WICUSN is raising this matter in the hope of preventing similar difficulties in a future emergency, not for the sake of making a complaint. We hope that serious consideration is given to what we suggest.

Jinty Morrison,


3 Stonefield,


Isle of Lewis, HS2 9EA

Renaming streets

As a resident of Stornoway, I’ve been traipsing up and down Matheson Road for nigh on 70 years.

Perhaps, as the lady from Tobson points out in last week’s issue, it is time for change to the street names.

Maybe we could adopt the numerical system like the Yanks, or a simpler alphabetical one (A Street, B Street and so on).

I’m sure the good folk on Matheson Road would love to have their mail sent to 5, 7,11,13, TYSZKO Street, Stornoway!

Fred Maclennan

34 Newton Street,

Stornoway, Isle of Lewis

Growth for future

In regards to your columnist, I D Campbell’s (Stornoway Gazette, 16.1.14) interesting comments about church maintenance processes, in which he detailed a sequence of authority holders with a Procedural Base in the Westminster Confession of Faith (1643), a source document shared by all Protestants.

It is understood that a Church is an organisation sustaining longer term agreements structuring and formalising the chaos of human competition for long term survival, and that the basis of this structure is the foundations resting in God and in shared biblical interpretation.

It is recognised that multiple human needs are met via this maintenance of long term agreement, and that this requires centralised features of shared culture and spiritual reliability with a centralised reference system that bridges the awesome unknown into human terms of understanding, such as declared in the WCF (1643).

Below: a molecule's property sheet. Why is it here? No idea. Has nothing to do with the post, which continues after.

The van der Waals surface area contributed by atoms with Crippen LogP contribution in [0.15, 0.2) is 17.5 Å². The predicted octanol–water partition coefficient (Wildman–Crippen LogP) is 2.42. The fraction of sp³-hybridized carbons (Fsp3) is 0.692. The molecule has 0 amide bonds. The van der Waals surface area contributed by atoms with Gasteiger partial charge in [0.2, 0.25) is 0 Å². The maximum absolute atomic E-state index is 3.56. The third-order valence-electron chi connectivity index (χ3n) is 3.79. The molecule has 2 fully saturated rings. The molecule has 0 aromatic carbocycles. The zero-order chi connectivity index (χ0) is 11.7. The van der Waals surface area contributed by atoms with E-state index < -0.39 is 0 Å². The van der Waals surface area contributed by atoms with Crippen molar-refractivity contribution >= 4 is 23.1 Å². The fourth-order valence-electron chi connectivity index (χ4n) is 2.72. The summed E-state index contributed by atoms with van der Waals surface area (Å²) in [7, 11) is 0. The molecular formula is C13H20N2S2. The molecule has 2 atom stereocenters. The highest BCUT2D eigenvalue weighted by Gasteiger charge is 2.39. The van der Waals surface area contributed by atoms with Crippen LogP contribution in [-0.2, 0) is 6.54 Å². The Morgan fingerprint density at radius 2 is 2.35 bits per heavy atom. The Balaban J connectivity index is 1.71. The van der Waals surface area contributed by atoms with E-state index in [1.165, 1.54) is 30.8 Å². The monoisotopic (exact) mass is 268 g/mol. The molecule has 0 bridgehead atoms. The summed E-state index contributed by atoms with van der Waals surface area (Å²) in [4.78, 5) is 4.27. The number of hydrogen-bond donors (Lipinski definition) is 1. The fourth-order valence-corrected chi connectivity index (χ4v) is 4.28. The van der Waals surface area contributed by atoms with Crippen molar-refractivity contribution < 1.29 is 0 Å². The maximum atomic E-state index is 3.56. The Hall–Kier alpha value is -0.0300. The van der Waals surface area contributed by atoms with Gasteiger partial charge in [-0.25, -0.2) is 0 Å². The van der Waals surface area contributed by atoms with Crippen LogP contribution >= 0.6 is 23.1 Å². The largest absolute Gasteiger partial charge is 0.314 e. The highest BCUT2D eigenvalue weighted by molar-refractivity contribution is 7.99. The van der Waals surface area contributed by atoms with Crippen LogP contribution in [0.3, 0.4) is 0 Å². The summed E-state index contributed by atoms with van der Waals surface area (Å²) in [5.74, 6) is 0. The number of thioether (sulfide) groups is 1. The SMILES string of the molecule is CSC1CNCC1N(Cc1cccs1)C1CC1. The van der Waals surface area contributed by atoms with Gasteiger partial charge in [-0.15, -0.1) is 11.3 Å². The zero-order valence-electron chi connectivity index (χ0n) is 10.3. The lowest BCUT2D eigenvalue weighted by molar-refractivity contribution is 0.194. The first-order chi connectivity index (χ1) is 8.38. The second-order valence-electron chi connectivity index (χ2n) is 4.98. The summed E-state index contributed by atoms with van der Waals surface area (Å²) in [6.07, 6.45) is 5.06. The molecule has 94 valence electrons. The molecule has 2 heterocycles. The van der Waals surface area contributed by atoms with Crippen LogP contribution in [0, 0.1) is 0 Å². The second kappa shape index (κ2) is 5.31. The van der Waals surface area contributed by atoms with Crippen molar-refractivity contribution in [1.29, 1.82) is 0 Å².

Providence, defined as ‘Gods ongoing influence on created order’, suggests an organic relationship between God and Creation that includes change, and therefore, delivers a human psychological expectation of some sort of continuous change within church and aristocracy (leadership), that reflects, represents, characterises and emphasises Providence, or requires active participation and continuous agreement (and in modern language might be defined, ‘checks and balances’, ‘review and report with recommendations’), of which the Protestant Church itself, is an example in that it can be described as a social-political-religious development that represented the need for change in church practice over a longer term.

Reliance on WCF procedural maintenances, however, seems to indicate a structure that has no built-in Providential capacity to change in response to social or population growth.

It seems to have no facilities for introducing new technology; either mechanical or social, that accords with Providing for Need occurring in relation to Gods Planned Happening.

For example, Abraham’s increased descendants requiring cities not tents, and therefore requiring appropriate organically-grown support structures such as, city planning, with roads, sewage, water, services, and social structures of civil governance, with diverse acceptance within multi-culture community, that meet the requirements of the de facto population.

If Provision for growth is not part of built-in church practice, in what way does church practice that is based on source documents, such as Westminster Confession of Faith, written and presumably representative of population in 1643, represent today’s or future population?

Hazel Mansfield

11 Ford View, Tong

Isle of Lewis